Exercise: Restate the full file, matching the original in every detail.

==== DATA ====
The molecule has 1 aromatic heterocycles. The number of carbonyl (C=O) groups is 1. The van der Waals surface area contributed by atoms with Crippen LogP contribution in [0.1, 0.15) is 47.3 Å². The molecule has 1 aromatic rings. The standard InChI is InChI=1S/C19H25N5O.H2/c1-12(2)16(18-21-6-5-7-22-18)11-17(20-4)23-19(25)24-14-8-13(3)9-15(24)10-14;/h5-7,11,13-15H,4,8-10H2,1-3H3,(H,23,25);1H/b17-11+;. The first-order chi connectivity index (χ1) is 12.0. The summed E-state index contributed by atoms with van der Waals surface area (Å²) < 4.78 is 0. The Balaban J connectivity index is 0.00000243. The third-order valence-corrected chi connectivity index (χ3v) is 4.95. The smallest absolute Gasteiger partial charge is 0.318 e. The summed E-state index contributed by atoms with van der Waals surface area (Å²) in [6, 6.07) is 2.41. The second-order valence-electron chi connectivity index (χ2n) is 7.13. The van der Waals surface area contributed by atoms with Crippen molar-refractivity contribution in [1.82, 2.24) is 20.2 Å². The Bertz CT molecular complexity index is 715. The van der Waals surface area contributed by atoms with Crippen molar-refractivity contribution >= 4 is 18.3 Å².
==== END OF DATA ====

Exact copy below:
The molecule has 1 aromatic heterocycles. The number of carbonyl (C=O) groups is 1. The van der Waals surface area contributed by atoms with Crippen LogP contribution in [0.1, 0.15) is 47.3 Å². The molecule has 1 aromatic rings. The standard InChI is InChI=1S/C19H25N5O.H2/c1-12(2)16(18-21-6-5-7-22-18)11-17(20-4)23-19(25)24-14-8-13(3)9-15(24)10-14;/h5-7,11,13-15H,4,8-10H2,1-3H3,(H,23,25);1H/b17-11+;. The first-order chi connectivity index (χ1) is 12.0. The summed E-state index contributed by atoms with van der Waals surface area (Å²) < 4.78 is 0. The Balaban J connectivity index is 0.00000243. The third-order valence-corrected chi connectivity index (χ3v) is 4.95. The smallest absolute Gasteiger partial charge is 0.318 e. The summed E-state index contributed by atoms with van der Waals surface area (Å²) in [6, 6.07) is 2.41. The second-order valence-electron chi connectivity index (χ2n) is 7.13. The van der Waals surface area contributed by atoms with Crippen molar-refractivity contribution in [1.82, 2.24) is 20.2 Å². The Bertz CT molecular complexity index is 715. The van der Waals surface area contributed by atoms with Crippen molar-refractivity contribution >= 4 is 18.3 Å².